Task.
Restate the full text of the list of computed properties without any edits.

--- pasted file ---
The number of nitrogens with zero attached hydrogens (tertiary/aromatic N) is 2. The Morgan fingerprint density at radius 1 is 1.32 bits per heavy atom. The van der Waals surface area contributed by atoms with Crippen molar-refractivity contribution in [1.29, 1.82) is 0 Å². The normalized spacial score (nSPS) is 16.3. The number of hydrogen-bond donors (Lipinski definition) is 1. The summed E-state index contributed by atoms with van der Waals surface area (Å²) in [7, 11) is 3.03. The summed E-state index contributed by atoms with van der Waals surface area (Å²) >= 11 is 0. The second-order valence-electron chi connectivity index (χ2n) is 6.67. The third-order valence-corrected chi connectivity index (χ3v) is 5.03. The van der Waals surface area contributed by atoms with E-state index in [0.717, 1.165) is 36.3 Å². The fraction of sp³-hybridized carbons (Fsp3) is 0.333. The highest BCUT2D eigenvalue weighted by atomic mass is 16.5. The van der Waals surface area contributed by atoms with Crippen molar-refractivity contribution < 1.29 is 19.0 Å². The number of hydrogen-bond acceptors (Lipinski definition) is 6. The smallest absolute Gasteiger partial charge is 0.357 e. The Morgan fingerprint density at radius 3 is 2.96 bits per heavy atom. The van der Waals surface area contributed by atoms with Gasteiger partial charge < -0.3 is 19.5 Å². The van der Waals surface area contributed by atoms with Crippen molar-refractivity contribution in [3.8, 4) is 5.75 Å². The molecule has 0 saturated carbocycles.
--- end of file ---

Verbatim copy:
The number of nitrogens with zero attached hydrogens (tertiary/aromatic N) is 2. The Morgan fingerprint density at radius 1 is 1.32 bits per heavy atom. The van der Waals surface area contributed by atoms with Crippen molar-refractivity contribution in [1.29, 1.82) is 0 Å². The normalized spacial score (nSPS) is 16.3. The number of hydrogen-bond donors (Lipinski definition) is 1. The summed E-state index contributed by atoms with van der Waals surface area (Å²) in [7, 11) is 3.03. The summed E-state index contributed by atoms with van der Waals surface area (Å²) >= 11 is 0. The second-order valence-electron chi connectivity index (χ2n) is 6.67. The third-order valence-corrected chi connectivity index (χ3v) is 5.03. The van der Waals surface area contributed by atoms with E-state index in [0.717, 1.165) is 36.3 Å². The fraction of sp³-hybridized carbons (Fsp3) is 0.333. The highest BCUT2D eigenvalue weighted by atomic mass is 16.5. The van der Waals surface area contributed by atoms with Crippen molar-refractivity contribution < 1.29 is 19.0 Å². The number of hydrogen-bond acceptors (Lipinski definition) is 6. The smallest absolute Gasteiger partial charge is 0.357 e. The Morgan fingerprint density at radius 3 is 2.96 bits per heavy atom. The van der Waals surface area contributed by atoms with Gasteiger partial charge < -0.3 is 19.5 Å². The van der Waals surface area contributed by atoms with Crippen molar-refractivity contribution in [3.8, 4) is 5.75 Å². The molecule has 0 saturated carbocycles.